Richard Wright helped shape the sound of the 1970s as one of the founding members of Pink Floyd. We remember Wright’s life today as well as the lives of other notable people who died this day in history.
Richard Wright helped shape the sound of the 1970s as one of the founding members of Pink Floyd. Playing keyboards and singing, including lead vocals on occasional songs including “Time,” Wright was an integral part of the band for most of the group’s history, only leaving for a few years in the late 1970s and early ’80s. He wrote or co-wrote well-known songs including “Shine On You Crazy Diamond,” “The Great Gig in the Sky,” and “Us and Them.” We remember Wright’s life today as well as the lives of other notable people who died this day in history.
2017: Harry Dean Stanton, the prolific character actor who starred in HBO’s “Big Love” and the cult classic movie “Repo Man,” dies at 91.
2013: Jackie Lomax, English guitarist and singer-songwriter who had a solo album released on the Beatles’ Apple Records label in 1969 that was produced by George Harrison and features musical contributions by Harrison, Paul McCartney, Ringo Starr, and Eric Clapton, dies of cancer at 69.
Lomax was signed to the Beatles’ Apple label in the 1960s. He had known the band members since their early days at Liverpool’s Cavern Club, when he was a member of the Undertakers, one of the most popular bands on the thriving Liverpool music scene. “He was a great rocker, a solid out-and-out rock and roller,” said Tony Bramwell, the former publicist for the Beatles’ Apple Records, according to his obituary by The Associated Press. “They were one of the great groups in Liverpool in the early ’60s. They did a great version of ‘Mashed Potatoes.'” Read more
2012: James “Sugar Boy” Crawford, rhythm and blues musician who wrote the song “Jock-A-Mo,” which was recreated as “Iko Iko,” becoming a hit song for the Dixie Cups, dies at 77.
2011: Frances Bay, Canadian actress who appeared in the “Seinfeld” episode “The Rye” as the old woman from whom Jerry Seinfeld steals a loaf of marble rye, dies of pneumonia complications at 92.
After working as a radio actress before World War II, Bay married and became a housewife. She returned to acting in the 1970s and her career took off, according to her obituary by The Associated Press. Bay played Fonzie’s Grandma Nussbaum on “Happy Days” and kindly older ladies in shows like “The Jeffersons,” “The Dukes of Hazzard,” and “Who’s the Boss?” The Canadian-born actress also was cast by director David Lynch in several films, including “Blue Velvet” and “Wild at Heart.” Read more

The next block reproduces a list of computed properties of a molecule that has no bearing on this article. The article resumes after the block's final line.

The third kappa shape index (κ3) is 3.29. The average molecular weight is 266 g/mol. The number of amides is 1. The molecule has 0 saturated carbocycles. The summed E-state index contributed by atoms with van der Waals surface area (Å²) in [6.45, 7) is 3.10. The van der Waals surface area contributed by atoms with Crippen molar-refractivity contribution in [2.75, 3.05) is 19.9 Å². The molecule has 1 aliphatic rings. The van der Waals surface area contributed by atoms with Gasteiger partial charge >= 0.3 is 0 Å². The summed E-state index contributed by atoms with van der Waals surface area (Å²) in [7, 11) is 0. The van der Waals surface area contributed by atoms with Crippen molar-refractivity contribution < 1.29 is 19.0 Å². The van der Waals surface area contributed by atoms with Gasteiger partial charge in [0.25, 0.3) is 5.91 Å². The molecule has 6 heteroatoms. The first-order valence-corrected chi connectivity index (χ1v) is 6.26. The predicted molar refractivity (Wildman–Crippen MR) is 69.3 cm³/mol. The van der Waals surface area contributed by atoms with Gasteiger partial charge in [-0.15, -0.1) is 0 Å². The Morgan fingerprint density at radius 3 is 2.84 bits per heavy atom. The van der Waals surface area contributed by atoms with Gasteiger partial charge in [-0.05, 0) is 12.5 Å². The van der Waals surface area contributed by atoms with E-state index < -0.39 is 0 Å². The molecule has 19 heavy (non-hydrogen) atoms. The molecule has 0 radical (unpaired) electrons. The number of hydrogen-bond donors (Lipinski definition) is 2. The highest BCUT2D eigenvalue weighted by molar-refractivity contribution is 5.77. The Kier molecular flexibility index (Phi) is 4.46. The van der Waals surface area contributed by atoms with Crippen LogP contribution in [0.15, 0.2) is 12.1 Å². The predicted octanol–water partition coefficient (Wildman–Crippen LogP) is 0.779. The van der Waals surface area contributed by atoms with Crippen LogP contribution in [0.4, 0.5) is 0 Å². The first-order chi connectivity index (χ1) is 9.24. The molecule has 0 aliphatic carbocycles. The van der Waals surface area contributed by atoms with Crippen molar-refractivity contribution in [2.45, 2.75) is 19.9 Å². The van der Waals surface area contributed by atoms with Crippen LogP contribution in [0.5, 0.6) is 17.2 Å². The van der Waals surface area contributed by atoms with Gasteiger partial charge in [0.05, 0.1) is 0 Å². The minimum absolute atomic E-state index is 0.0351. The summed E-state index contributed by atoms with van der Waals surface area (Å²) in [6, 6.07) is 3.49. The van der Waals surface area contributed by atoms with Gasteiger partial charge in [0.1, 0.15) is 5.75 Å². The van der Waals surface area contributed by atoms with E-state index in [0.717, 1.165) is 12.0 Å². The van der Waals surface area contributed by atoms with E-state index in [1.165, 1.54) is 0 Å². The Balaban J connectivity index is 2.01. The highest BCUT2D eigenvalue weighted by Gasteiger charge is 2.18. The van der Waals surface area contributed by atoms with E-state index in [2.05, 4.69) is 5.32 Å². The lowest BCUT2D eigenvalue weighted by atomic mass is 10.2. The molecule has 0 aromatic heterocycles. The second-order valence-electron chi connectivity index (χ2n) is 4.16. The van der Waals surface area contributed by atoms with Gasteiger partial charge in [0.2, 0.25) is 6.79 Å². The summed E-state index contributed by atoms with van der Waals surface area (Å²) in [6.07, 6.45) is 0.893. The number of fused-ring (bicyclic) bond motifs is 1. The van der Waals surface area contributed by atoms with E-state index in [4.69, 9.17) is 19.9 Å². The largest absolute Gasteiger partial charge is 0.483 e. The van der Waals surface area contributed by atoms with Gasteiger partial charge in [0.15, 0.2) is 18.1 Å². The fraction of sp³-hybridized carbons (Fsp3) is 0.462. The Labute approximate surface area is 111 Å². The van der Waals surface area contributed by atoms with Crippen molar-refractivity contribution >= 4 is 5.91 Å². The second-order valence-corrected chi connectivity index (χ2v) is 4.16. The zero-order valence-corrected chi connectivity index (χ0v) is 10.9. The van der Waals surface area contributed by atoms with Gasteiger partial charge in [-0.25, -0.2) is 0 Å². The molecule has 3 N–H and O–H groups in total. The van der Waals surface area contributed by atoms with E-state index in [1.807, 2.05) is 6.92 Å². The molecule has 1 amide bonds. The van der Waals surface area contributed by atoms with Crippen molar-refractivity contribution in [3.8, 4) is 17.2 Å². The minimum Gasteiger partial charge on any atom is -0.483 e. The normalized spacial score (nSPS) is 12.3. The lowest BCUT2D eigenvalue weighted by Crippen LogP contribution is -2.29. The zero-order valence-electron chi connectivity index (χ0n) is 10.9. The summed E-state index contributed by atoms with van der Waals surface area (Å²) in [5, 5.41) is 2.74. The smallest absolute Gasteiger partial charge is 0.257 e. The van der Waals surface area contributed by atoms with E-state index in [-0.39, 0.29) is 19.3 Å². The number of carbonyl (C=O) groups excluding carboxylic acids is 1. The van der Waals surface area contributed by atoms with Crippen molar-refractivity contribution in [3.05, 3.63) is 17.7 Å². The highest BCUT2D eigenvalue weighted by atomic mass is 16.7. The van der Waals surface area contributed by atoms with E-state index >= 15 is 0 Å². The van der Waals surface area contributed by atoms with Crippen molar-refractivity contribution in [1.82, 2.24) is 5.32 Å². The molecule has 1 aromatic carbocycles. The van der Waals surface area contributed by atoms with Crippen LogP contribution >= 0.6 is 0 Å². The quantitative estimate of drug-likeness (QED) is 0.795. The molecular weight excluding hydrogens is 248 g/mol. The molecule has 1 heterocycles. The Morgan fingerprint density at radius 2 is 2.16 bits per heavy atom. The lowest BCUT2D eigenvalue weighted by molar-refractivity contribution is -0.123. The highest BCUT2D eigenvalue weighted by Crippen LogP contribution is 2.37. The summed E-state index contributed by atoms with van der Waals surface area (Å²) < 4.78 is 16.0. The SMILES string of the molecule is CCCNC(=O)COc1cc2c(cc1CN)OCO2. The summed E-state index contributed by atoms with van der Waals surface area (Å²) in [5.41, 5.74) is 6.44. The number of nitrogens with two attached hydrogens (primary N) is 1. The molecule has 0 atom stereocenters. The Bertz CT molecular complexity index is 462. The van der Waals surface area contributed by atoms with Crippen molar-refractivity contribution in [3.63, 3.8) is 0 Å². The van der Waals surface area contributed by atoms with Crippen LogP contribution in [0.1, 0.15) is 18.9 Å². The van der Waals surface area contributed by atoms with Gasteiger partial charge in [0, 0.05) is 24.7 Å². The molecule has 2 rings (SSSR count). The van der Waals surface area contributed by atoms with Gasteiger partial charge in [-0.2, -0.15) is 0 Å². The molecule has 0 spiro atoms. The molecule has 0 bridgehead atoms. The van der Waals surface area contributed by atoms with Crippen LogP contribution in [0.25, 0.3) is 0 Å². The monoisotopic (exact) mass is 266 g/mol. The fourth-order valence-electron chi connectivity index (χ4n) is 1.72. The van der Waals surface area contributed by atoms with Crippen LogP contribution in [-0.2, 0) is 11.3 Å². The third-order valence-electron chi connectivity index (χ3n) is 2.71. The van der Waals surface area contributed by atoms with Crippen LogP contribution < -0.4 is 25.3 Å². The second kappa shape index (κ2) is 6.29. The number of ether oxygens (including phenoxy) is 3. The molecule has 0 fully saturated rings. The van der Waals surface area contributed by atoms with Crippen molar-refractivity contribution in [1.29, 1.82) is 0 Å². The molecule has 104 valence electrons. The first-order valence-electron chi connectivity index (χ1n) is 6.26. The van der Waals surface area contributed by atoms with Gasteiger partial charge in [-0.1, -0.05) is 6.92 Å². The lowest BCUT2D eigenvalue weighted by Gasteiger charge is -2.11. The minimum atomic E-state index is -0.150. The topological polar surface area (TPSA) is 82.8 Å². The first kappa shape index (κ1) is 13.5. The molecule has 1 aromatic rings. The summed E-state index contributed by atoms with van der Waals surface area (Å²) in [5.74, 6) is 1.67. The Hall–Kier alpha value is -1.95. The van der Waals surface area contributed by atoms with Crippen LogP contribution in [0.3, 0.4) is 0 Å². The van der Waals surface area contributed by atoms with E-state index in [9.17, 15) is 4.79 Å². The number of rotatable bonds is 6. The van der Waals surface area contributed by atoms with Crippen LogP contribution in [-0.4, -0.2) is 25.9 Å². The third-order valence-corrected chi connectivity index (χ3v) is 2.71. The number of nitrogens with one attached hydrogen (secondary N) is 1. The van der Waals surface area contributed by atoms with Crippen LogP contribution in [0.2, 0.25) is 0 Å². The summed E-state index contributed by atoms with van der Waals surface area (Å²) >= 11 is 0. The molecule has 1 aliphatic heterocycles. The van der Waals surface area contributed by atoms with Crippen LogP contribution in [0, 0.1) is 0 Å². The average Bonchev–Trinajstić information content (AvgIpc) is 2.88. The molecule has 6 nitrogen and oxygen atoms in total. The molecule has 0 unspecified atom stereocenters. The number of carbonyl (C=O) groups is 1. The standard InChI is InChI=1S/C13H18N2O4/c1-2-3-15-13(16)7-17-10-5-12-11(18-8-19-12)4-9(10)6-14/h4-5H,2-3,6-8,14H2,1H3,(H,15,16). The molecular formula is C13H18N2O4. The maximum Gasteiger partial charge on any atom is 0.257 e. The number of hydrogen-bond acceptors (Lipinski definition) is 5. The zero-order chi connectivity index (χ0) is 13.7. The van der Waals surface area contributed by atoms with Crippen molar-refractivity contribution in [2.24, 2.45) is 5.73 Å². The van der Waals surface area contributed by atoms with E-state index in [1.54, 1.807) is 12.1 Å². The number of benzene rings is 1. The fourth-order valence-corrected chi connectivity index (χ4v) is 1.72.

2010: Arrow, Montserratian musician who was a superstar of soca music and wrote and performed the international hit song “Hot, Hot, Hot,” which was later covered by David Johansen, dies of complications of brain cancer at 60.
2008: Richard Wright, English musician, composer, and songwriter known best as a member of Pink Floyd, dies of cancer at 65.
Wright was one of the band’s most important contributors. One of Pink Floyd’s founders, “his spacious, somber, enveloping keyboards, backing vocals, and eerie effects were an essential part of (the band’s) musical identity,” The New York Times noted in his obituary. “He was an integral part of the band, but often underrated,” music critic and editor Mark Blake said in an interview with Legacy.com. “He was the only formally trained musician in the group. I think this was a great strength, especially in the band’s early years with vocalist/guitarist Syd Barrett. Wright brought a lot of melody and structure to their sound.” Read more
2007: Brett Somers, U.S. actress known best as a regular panelist on the game show “Match Game” and for her recurring role as Blanche Madison on “The Odd Couple” opposite her real-life husband, Jack Klugman, dies of stomach and colon cancer at 83.
2006: Pablo Santos, Mexican actor who starred on the television series “Greetings From Tucson,” dies in the crash of a private plane at 19.
Clad in leather jackets and long black mops of hair, the group started out in legendary New York clubs like CBGB and Max’s Kansas City, where they blasted their rapid-fire songs. Since its debut album in 1976, the band struggled for commercial success, but they left a formidable imprint on the rock genre. Though they never had a Top 40 song, the Ramones influenced scores of followers, including bands such as Green Day and Nirvana. Even Bruce Springsteen was moved. After seeing the Ramones in Asbury Park, New Jersey, Springsteen wrote “Hungry Heart” for the band. His manager, however, swayed him to keep the song for himself and it became a hit single. Read more
1991: John Hoyt, U.S. actor who played the strict principal in the movie “Blackboard Jungle,” dies of cancer at 85.
1989: Robert Penn Warren, U.S. poet and author known best for his novel “All the King’s Men,” dies of cancer at 84.
1986: Virginia Gregg, U.S. actress who appeared in numerous radio and television shows including “Gunsmoke,” “The Jack Benny Program,” and “The Rockford Files,” dies of lung cancer at 70.
1980: Bill Evans, U.S. jazz pianist who is considered one of the great jazz pianists of all time and was a member of Miles Davis‘s sextet that recorded the classic album Kind of Blue, dies at 51.
1979: Tommy Leonetti, U.S. singer and actor who appeared on “I Spy” and “Hawaii Five-O” and had a hit song in 1956 with “Free,” dies of cancer at 50.
1938: Thomas Wolfe, U.S. author who was a major American novelist of the early 20th century whose novels included “Look Homeward, Angel,” dies at 37.
1930: Milton Sills, U.S. film actor who was popular during the silent era and starred in the Cecil B. DeMille comedy “Adam’s Rib,” dies at 48.